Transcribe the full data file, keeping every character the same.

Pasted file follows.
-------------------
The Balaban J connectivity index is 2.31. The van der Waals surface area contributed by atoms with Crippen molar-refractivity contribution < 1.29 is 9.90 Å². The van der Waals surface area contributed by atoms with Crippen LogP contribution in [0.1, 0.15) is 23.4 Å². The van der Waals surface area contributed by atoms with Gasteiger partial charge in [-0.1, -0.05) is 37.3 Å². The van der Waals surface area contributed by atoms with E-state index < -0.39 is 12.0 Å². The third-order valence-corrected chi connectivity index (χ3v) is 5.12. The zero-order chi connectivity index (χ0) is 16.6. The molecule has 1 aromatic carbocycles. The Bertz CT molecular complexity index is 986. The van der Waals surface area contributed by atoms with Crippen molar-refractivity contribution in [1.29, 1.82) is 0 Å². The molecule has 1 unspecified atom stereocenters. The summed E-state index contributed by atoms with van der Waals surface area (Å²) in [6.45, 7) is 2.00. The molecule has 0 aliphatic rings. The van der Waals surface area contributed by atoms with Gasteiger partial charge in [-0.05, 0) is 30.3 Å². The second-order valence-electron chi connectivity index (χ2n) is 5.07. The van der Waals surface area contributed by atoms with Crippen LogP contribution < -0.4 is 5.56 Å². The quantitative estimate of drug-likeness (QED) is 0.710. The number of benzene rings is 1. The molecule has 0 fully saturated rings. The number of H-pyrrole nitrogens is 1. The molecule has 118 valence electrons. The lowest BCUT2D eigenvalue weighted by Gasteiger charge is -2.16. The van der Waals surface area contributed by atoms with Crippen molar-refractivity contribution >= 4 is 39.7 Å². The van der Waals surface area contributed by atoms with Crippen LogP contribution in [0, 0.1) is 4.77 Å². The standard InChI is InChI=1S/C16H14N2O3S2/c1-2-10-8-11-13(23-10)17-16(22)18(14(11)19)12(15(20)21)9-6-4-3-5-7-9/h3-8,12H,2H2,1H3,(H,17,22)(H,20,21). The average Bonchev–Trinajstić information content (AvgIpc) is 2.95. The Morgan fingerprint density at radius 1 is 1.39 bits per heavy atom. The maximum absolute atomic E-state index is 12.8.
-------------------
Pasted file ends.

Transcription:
The Balaban J connectivity index is 2.31. The van der Waals surface area contributed by atoms with Crippen molar-refractivity contribution < 1.29 is 9.90 Å². The van der Waals surface area contributed by atoms with Crippen LogP contribution in [0.1, 0.15) is 23.4 Å². The van der Waals surface area contributed by atoms with Gasteiger partial charge in [-0.1, -0.05) is 37.3 Å². The van der Waals surface area contributed by atoms with E-state index < -0.39 is 12.0 Å². The third-order valence-corrected chi connectivity index (χ3v) is 5.12. The zero-order chi connectivity index (χ0) is 16.6. The molecule has 1 aromatic carbocycles. The Bertz CT molecular complexity index is 986. The van der Waals surface area contributed by atoms with Crippen molar-refractivity contribution in [1.29, 1.82) is 0 Å². The molecule has 1 unspecified atom stereocenters. The summed E-state index contributed by atoms with van der Waals surface area (Å²) in [6.45, 7) is 2.00. The molecule has 0 aliphatic rings. The van der Waals surface area contributed by atoms with Gasteiger partial charge in [-0.05, 0) is 30.3 Å². The second-order valence-electron chi connectivity index (χ2n) is 5.07. The van der Waals surface area contributed by atoms with Crippen LogP contribution < -0.4 is 5.56 Å². The quantitative estimate of drug-likeness (QED) is 0.710. The number of benzene rings is 1. The molecule has 0 fully saturated rings. The number of H-pyrrole nitrogens is 1. The molecule has 118 valence electrons. The lowest BCUT2D eigenvalue weighted by Gasteiger charge is -2.16. The van der Waals surface area contributed by atoms with Crippen molar-refractivity contribution >= 4 is 39.7 Å². The van der Waals surface area contributed by atoms with Crippen LogP contribution in [0, 0.1) is 4.77 Å². The standard InChI is InChI=1S/C16H14N2O3S2/c1-2-10-8-11-13(23-10)17-16(22)18(14(11)19)12(15(20)21)9-6-4-3-5-7-9/h3-8,12H,2H2,1H3,(H,17,22)(H,20,21). The average Bonchev–Trinajstić information content (AvgIpc) is 2.95. The Morgan fingerprint density at radius 1 is 1.39 bits per heavy atom. The maximum absolute atomic E-state index is 12.8.